a federal plan and by federally subsidized private plans.

Is not factually accurate. It would NOT "allow" abortions. Only a repeal of the Hyde Amendment would "allow" abortions to be paid for with government money. And this bill does not repeal that.

Once more, I appreciate what Factcheck.org does, just as I appreciate what Media Matters does. But not even they are correct all of the time. We owe it to ourselves to check the facts, regardless of the source.

And just for the record, I would like to see an end to the Hyde Amendment. Forcing poor women who don't want them to have a child, anyway is just a recipe for disaster, and frankly, it's a violation of their rights. But that's an argument for another day; right now, we need to pass health insurance reform, and the distractions are becoming increasingly inane. Nothing in this bill repeals the Hyde Amendment, and without that repeal, NO federal funds can be used for abortions that do not fit into three very narrow categories.

————————————

UPDATE!!

I received another response in this morning's mail:

You're entitled to your opinion, but we disagree.

Hyde applies to "this Act," which is the HHS
apprpriations bill for FY 2009 (and, if renewed annually as it has been in the
past, to future appropriations bills.)

H.R. 3200 is a separate act, and it makes its own
appropriations. And Hyde doesn't cover those funds.

See  for example
SEC. 207. HEALTH INSURANCE EXCHANGE TRUST FUND on  p.

109, and the language on p. 120 that appropriates
"such funds as may be necessary" to finance the public option.  Those funds are not covered by the
appropriations bills to which Hyde is annually attached.

Brooks Jackson

Director, FactCheck.org

My response follows:

First of all, HR 3200 doesn't appropriate anything; it
can't. Appropriations is a separate process, requiring a separate bill or set
of bills. While HR 3200 directs certain amounts of money to certain functions, it
doesn't appropriate money, because it can't. For one thing, the bill directs
certain monies to be used over the course of ten years, and the Constitution
limits appropriations to two years.

I thought this was basic civics. First Congress passes a
bill, then the Executive Branch creates a budget, then Congress passes
appropriations to cover the activities that bill creates. HR 3200 doesn't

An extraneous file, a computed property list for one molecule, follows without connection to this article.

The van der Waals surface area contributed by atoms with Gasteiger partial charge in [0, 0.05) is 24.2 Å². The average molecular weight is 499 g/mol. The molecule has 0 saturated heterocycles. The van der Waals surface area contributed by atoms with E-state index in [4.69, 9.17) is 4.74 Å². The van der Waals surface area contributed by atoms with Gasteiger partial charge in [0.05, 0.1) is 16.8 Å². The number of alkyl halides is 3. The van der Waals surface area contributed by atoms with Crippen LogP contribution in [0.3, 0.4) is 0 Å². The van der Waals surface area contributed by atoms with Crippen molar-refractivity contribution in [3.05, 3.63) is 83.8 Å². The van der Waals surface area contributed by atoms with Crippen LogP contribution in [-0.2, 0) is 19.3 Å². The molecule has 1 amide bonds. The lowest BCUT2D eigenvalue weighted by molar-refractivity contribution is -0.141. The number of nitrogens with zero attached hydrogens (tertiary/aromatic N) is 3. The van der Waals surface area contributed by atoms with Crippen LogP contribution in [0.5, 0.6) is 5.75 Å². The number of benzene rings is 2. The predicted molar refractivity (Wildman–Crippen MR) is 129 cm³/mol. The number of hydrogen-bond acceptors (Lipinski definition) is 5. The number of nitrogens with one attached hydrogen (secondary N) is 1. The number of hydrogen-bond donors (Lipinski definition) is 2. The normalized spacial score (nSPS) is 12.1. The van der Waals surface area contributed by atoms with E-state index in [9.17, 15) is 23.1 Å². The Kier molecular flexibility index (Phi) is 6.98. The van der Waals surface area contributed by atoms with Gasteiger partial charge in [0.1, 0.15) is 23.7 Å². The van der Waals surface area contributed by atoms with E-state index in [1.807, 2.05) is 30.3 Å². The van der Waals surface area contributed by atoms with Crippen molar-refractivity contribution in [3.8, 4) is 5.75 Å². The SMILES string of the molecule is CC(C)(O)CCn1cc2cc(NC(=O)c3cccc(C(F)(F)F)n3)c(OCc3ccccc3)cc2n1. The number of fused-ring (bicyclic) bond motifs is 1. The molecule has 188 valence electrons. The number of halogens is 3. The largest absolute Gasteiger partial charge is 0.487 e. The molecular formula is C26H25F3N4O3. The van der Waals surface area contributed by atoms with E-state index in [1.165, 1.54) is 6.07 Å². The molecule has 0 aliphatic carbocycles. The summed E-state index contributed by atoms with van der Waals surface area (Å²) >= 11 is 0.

appropriate money. The Hyde Amendment has been attached to pretty much every
Appropriation for DOL and DHHS (or any of its various iterations) since FY 1977,
and it's not going away anytime soon.

Based on the language in the Hyde Amendment, it WOULD
cover HR 3200 if passed in roughly the same form as it has been for the last 12
fiscal years, because it covers ALL APPROPRIATIONS for both DHHS and DOL. It's
really that simple. Everything in this bill is administered by the Departments
of Labor and Health and Human Services. This is not "my opinion;" the
bill itself places the creation of the public insurance system and the
oversight of health insurance reform in the hands of those two departments. And
the Hyde Amendment, in plain language, covers every health care dollar appropriated
to both departments.

This is not "my opinion," these are facts. It's
clear from the language in both HR 3200 and the Hyde Amendment that it would be
impossible to use any of the funds generated by this bill for abortions UNLESS
there were major changes to the Hyde Amendment. I put the language of the Hyde
Amendment in my analysis; where's the exception that would allow the insurance
system created by HR 3200 to use money for abortion.

The Hyde Amendment to the Consolidated Appropriations Act
2008 states:

    SEC. 507. (a)
None of the funds appropriated in this Act, and none of the funds in any trust
fund to which funds are appropriated under this Act, shall be expended for any
abortion.

    (b) None of the
funds appropriated in this Act, and none of the funds in any trust fund to
which funds are appropriated in this Act, shall be expended for health benefits
coverage that includes coverage of abortion.

    (c) The term
‘health benefits coverage’ means the package of services covered by a managed
care provider or organization pursuant to a contract or other arrangement.

"None of the funds" is pretty clear. If the
Hyde Amendment doesn't change — and the language has been largely the same
since 2002, and had contained almost exactly the same language since 1998 —
there is no way the system created by HR 3200 could use public money for
abortions, except to save the life of the mother, rape and incest. It's just not